Appeals court: Out-of-state petitioners can work in Montana
HELENA, Mont. (AP) — A law that said only Montana residents can gather signatures to qualify initiatives for the state ballot is unconstitutional, a panel of the 9th U.S. Circuit Court of Appeals ruled Wednesday.
The judges found that the residency requirement for signature gatherers is too severe a burden on the exercise of free speech rights and would limit the number of people available to gather signatures.
However, the three-judge panel upheld another part of the law that bans signature-gatherers from being paid based on the number of signatures they collect in an effort to reduce the incentive to forge signatures or commit fraud.
The ruling sends the case back to U.S. District Court Judge Charles Lovell in Helena, who had upheld the ban against using out-of-state signature gatherers and the pay-per-signature ban.
The appeals court ruling came in a recent challenge to a 2007 law passed after the signature-gathering process for three ballot initiatives in 2006 in Montana was found to have been “permeated by a pervasive and general pattern and practice of fraud,” court records said.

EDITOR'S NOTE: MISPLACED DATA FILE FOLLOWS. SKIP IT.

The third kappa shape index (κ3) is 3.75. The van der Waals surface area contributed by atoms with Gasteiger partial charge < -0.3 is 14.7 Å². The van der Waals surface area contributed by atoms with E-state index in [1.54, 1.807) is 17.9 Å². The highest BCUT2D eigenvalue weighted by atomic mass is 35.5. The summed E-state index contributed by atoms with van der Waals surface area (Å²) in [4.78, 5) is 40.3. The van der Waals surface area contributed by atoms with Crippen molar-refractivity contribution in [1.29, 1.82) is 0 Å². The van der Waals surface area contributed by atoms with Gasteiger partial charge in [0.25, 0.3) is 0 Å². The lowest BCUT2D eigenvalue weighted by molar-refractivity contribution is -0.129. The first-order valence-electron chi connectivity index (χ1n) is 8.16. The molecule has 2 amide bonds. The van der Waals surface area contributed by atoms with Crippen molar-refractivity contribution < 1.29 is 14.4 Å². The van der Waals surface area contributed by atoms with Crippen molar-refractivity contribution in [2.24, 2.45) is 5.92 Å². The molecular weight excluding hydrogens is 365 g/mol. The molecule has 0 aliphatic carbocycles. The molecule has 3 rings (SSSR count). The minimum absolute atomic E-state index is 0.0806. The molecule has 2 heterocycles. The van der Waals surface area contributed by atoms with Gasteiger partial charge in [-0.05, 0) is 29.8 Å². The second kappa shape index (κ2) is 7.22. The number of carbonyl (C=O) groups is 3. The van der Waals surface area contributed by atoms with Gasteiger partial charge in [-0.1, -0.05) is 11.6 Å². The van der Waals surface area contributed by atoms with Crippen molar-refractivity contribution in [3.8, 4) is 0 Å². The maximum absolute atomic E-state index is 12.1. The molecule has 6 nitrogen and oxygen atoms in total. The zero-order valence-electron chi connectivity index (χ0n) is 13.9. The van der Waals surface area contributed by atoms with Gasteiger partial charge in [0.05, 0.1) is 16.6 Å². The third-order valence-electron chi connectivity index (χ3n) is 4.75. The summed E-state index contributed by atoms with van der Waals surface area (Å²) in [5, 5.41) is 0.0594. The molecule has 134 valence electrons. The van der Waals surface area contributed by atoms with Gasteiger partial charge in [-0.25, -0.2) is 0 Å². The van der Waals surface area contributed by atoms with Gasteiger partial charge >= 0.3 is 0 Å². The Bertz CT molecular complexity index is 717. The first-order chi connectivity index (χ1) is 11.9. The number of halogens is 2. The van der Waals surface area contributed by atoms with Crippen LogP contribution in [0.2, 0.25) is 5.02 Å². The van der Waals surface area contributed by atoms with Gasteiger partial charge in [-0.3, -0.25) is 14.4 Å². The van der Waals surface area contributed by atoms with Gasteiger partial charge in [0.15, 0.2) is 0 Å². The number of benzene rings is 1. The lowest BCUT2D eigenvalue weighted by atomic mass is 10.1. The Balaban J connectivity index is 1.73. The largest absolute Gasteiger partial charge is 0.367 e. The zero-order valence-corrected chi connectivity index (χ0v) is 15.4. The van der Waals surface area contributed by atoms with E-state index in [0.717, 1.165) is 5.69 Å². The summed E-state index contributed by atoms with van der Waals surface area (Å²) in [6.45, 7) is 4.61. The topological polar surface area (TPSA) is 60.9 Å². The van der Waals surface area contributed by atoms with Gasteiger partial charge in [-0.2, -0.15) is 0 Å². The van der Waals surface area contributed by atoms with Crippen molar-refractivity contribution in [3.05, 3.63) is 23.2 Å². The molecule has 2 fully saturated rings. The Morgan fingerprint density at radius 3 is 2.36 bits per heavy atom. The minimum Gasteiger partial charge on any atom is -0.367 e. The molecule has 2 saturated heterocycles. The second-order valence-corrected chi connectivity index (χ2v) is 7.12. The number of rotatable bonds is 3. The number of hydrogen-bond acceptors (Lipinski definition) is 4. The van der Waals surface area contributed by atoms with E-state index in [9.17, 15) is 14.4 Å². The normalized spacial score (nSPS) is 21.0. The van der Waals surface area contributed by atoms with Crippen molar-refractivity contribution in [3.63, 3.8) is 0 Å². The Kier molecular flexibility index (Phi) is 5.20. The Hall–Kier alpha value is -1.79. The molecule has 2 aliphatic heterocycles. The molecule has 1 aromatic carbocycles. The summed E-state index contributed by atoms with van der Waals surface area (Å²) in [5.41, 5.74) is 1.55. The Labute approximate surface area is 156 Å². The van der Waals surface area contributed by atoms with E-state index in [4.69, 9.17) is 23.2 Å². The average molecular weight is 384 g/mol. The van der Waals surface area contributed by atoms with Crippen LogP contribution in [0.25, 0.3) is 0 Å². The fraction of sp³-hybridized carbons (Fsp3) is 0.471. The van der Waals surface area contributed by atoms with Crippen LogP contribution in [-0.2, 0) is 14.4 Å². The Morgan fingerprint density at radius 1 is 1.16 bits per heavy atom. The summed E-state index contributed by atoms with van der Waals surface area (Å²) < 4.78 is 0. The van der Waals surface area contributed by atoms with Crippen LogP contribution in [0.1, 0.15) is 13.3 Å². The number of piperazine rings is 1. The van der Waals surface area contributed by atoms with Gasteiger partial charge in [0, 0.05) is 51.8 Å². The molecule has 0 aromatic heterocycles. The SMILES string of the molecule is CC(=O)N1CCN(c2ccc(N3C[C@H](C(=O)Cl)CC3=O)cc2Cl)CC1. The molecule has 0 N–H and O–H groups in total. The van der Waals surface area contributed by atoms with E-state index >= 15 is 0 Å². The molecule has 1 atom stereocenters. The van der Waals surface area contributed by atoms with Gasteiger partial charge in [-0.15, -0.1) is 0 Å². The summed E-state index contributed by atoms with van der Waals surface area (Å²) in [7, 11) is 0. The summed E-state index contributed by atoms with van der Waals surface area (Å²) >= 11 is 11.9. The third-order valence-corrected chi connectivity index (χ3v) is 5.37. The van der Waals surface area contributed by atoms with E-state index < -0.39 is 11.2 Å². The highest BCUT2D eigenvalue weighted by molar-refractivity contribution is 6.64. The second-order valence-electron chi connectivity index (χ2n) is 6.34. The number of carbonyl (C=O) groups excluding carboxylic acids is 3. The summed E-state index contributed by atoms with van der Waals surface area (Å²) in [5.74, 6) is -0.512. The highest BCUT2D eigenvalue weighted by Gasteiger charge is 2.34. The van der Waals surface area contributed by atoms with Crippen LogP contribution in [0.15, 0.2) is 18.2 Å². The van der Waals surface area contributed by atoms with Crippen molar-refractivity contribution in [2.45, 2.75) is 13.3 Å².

The initiatives, including one to limit the state’s taxing and spending authority, were disqualified from the ballot after court testimony found the signature gatherers had falsely attested to gathering signatures that they did not gather themselves and deceived residents into unknowingly signing petitions for more than one initiative, court records said.
The supporters of the 2006 initiatives relied primarily on out-of-state signature gatherers paid on a per-signature basis, court records said.
Montana is one of six states that ban paying petition circulators on a per-signature basis, according to the National Conference of State Legislatures. The other states are: Nebraska, North Dakota, Oregon, South Dakota and Wyoming.